Press Release: The Criminal Justice System: Radical reform required to purge political interference

The disarray of South Africa’s criminal justice system is to a large degree the result of a conscious policy over the past decade, of attempts to fashion the leadership of various institutions to suit certain political or personal agendas.

These institutions include the National Prosecuting Authority (“NPA”), the South African Police Service (“SAPS”), SAPS’ Directorate for Priority Crime Investigation (commonly known as “the Hawks”) and the Independent Police Investigation Directorate (“IPID”). 

There is an urgent need to guard against political office-bearers appointing, suspending or removing the heads of important institutions within the criminal justice system, at their discretion and with little effective oversight.  We cannot continue to rely solely on the judiciary to set aside unlawful political decisions.  Such a corrective mechanism is both slow and costly.  There is also a real risk that a heavy reliance on the courts could lead to ever increasing tension between the judicial branch and the legislative and executive branches of government.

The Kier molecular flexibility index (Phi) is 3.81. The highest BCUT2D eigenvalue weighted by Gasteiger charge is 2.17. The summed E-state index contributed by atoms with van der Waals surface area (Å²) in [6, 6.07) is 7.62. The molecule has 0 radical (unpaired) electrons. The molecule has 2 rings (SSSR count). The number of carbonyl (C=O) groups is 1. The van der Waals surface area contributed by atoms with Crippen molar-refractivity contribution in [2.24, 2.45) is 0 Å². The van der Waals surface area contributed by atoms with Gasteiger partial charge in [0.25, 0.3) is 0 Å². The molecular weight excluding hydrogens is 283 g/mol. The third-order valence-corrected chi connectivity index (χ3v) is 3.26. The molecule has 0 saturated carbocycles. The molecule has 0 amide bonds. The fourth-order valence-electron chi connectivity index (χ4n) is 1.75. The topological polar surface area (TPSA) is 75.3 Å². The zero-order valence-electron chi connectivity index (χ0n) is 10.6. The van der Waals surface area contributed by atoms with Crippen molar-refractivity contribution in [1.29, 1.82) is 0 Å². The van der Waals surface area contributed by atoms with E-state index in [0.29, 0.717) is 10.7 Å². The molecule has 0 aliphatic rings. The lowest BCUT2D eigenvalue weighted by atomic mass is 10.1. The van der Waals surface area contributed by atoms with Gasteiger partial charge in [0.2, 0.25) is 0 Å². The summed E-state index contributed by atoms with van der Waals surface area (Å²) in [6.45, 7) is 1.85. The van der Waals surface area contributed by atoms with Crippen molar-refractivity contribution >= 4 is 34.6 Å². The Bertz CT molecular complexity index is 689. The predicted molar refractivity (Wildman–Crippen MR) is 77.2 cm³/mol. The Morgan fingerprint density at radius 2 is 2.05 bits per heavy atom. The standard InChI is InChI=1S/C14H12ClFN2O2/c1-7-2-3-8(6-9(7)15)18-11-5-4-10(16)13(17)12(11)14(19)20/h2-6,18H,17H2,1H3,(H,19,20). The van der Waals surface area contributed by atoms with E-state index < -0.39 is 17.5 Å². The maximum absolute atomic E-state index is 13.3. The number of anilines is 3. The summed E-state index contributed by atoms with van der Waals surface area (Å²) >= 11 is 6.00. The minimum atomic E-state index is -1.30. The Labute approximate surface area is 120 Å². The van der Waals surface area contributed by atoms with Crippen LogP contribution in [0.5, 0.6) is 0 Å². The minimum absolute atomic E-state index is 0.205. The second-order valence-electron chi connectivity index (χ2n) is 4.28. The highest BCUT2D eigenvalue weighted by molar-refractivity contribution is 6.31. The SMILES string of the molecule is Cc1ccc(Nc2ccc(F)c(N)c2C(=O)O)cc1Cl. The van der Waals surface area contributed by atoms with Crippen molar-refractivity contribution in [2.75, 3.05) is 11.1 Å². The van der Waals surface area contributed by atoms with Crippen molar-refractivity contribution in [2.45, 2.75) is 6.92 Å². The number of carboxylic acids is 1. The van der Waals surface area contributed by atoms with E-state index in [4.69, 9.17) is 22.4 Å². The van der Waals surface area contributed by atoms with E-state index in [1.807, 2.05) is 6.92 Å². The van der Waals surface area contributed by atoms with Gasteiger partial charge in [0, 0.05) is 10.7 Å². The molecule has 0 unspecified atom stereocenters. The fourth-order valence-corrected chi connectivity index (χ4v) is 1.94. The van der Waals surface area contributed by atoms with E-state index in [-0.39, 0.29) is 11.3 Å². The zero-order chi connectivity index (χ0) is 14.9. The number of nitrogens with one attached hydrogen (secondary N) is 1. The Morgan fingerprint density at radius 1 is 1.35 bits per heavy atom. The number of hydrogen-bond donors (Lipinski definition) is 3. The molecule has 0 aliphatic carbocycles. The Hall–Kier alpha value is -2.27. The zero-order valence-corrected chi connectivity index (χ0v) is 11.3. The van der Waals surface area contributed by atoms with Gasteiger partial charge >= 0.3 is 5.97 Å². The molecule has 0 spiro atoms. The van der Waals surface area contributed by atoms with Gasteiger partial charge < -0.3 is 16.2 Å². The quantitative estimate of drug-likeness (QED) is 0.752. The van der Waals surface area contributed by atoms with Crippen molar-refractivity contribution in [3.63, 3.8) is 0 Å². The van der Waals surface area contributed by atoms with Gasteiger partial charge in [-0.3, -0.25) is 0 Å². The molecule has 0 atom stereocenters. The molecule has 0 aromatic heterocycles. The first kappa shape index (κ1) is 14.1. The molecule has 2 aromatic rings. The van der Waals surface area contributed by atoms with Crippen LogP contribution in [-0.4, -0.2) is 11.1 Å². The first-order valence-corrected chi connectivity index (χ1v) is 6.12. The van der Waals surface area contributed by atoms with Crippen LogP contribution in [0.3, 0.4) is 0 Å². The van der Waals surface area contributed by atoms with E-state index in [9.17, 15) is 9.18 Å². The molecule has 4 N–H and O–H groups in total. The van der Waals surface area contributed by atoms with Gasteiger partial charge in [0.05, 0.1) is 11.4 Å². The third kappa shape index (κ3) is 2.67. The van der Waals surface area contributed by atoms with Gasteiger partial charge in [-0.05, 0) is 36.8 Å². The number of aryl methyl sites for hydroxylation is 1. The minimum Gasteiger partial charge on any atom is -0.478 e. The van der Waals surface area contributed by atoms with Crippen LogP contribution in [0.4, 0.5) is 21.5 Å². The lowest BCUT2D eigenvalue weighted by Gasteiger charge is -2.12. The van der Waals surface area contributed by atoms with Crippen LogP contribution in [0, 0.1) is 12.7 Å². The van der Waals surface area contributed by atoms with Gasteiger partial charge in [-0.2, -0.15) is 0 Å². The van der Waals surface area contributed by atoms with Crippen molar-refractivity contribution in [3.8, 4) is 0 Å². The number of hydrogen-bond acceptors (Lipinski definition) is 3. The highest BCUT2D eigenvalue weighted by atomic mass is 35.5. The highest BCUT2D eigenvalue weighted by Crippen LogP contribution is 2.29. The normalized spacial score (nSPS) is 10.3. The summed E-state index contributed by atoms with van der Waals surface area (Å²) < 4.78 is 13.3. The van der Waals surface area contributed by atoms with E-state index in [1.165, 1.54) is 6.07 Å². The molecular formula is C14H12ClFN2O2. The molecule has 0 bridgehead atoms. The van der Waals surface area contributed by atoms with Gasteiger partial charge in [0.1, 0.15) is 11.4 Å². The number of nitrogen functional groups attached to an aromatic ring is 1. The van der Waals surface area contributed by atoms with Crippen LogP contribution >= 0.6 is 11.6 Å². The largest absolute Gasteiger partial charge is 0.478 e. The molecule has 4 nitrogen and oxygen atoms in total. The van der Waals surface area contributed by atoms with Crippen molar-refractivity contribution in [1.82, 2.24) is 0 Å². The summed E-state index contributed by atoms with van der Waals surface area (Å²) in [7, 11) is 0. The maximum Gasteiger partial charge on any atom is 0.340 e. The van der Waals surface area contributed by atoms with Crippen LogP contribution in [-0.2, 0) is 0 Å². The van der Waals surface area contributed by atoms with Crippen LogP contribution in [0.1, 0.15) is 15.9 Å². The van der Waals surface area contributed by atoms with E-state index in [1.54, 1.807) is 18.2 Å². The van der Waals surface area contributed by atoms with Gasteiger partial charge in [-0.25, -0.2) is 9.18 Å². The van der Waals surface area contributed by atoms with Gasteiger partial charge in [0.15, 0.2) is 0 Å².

There is therefore a need to adjust the appointment, suspension and removal procedures for these key positions.  What is required is an overall reform, with an external independent committee making recommendations upon which the relevant political office-holder is required to act.  This would enable a transparent and rational process, minimising the ability to implement purely partisan or personal agendas.  A recent example of how this can be done was the informal establishment of an independent external committee to provide a recommendation to the President on the appointment of the new National Director for Public Prosecutions.

Against this background, the HSF has published a paper setting out the appointment, suspension and removal procedures which are currently in force in respect of each major criminal justice institution and the need for an amended legislative framework.  This paper has been prepared for the purpose of focusing public attention and to encourage an informed public debate on a topic which is of major importance for South Africa.   

For the full text of this paper, click here.

Lee-Anne Germanos